Guantanamo inmate pins hope on Merkel’s U.S. trip
BERLIN (Reuters) – A German lawyer urged Chancellor Angela
Merkel on Monday to press for the release of his client from
the U.S. prison camp at Guantanamo Bay when she visits
Washington this week.
Bernhard Docke, whose Turkish client Murat Kurnaz was born
and raised in Germany, said he was encouraged by an interview
published at the weekend in which Merkel criticized the
Guantanamo camp and said it could not continue indefinitely.
“I’m very pleasantly surprised that it’s a conservative
chancellor who’s now finally speaking clearly and ending this
period of pussyfooting and false diplomatic restraint, and
speaking openly about Guantanamo,” Docke told Reuters.
Kurnaz, who was born in Germany in 1982 to Turkish parents
and is a Turkish national, was in the process of becoming a
German citizen when he was arrested in Pakistan in late 2001.
He was taken from there to Guantanamo, Cuba, where the
United States is holding hundreds of men it suspects of backing
Osama bin Laden’s al Qaeda or Afghanistan’s radical Islamist
Docke said he hoped Merkel would raise the case directly
when she meets President George W. Bush on Friday on her first
U.S. visit since taking office in November.
“Experience with the release of other European prisoners
from Guantanamo shows that pressure from the home government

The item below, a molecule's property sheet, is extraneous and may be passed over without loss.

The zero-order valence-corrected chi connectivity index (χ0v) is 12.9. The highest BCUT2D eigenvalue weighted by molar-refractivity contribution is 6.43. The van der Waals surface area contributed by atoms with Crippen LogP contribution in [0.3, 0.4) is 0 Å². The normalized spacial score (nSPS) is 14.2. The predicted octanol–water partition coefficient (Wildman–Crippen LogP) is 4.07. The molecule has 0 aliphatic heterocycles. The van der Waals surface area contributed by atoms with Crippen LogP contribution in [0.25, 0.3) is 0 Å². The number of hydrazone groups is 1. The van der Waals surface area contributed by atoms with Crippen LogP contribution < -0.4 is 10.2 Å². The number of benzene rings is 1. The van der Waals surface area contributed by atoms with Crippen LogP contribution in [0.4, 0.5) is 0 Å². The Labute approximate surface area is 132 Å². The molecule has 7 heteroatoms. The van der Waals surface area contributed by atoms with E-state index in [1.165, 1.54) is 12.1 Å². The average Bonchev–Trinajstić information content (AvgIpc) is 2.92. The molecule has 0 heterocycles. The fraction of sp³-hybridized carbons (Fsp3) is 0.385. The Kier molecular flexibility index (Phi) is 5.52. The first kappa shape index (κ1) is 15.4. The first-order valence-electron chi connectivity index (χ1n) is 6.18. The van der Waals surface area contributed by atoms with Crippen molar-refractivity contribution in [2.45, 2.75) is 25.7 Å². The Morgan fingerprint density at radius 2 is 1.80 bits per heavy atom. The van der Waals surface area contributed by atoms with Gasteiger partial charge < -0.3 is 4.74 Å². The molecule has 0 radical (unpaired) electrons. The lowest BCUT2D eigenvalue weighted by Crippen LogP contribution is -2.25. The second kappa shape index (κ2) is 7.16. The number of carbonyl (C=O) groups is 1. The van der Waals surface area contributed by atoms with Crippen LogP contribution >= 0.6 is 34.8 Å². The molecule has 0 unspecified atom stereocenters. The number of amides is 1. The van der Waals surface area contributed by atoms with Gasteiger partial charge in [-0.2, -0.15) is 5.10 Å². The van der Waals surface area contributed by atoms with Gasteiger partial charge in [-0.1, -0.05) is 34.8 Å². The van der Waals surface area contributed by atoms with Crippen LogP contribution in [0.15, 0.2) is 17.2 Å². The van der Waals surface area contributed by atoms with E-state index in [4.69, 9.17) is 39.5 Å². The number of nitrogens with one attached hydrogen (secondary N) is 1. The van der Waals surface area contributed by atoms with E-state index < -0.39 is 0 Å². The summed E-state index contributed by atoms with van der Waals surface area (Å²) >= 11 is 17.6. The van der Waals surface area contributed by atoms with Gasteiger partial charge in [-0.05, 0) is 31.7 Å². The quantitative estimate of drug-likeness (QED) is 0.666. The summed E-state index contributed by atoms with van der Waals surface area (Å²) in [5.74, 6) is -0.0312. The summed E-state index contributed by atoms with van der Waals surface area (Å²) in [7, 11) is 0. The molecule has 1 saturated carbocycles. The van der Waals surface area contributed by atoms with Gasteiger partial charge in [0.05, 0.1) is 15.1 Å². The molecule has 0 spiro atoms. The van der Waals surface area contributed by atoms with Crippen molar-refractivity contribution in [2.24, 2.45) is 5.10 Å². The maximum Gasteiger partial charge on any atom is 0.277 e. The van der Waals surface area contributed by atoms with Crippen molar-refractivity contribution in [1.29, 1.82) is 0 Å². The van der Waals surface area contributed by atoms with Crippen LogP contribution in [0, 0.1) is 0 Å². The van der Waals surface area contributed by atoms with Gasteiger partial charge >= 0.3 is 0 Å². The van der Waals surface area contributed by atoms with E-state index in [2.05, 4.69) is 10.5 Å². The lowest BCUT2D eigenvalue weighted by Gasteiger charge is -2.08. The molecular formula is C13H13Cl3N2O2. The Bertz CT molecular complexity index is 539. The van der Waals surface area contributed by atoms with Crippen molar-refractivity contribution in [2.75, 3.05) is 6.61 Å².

was decisive, and that has been missing in the Kurnaz case,” he
said. “The Kurnaz case belongs on the agenda too.”
Docke said Merkel’s office had written to him last month
saying it would raise the case with the Americans “on
humanitarian grounds.” The foreign ministry had told him in
late December its ambassador in Turkey would try to get Ankara
to support a joint German-Turkish initiative on Kurnaz’s
Docke has said Kurnaz may have wanted to join the Taliban
but was at most a “wannabe” militant, who had not taken part in
Kurnaz alleges he has suffered abuse at Guantanamo, where
the United States has come under strong criticism from human
rights groups for holding some 500 foreign terrorism suspects,
many for as long as four years and all but nine without
Those held in Guantanamo have been designated “enemy
combatants,” a label which allows Washington to argue that they
are not entitled to the rights accorded to prisoners of war
under the terms of the Geneva Convention.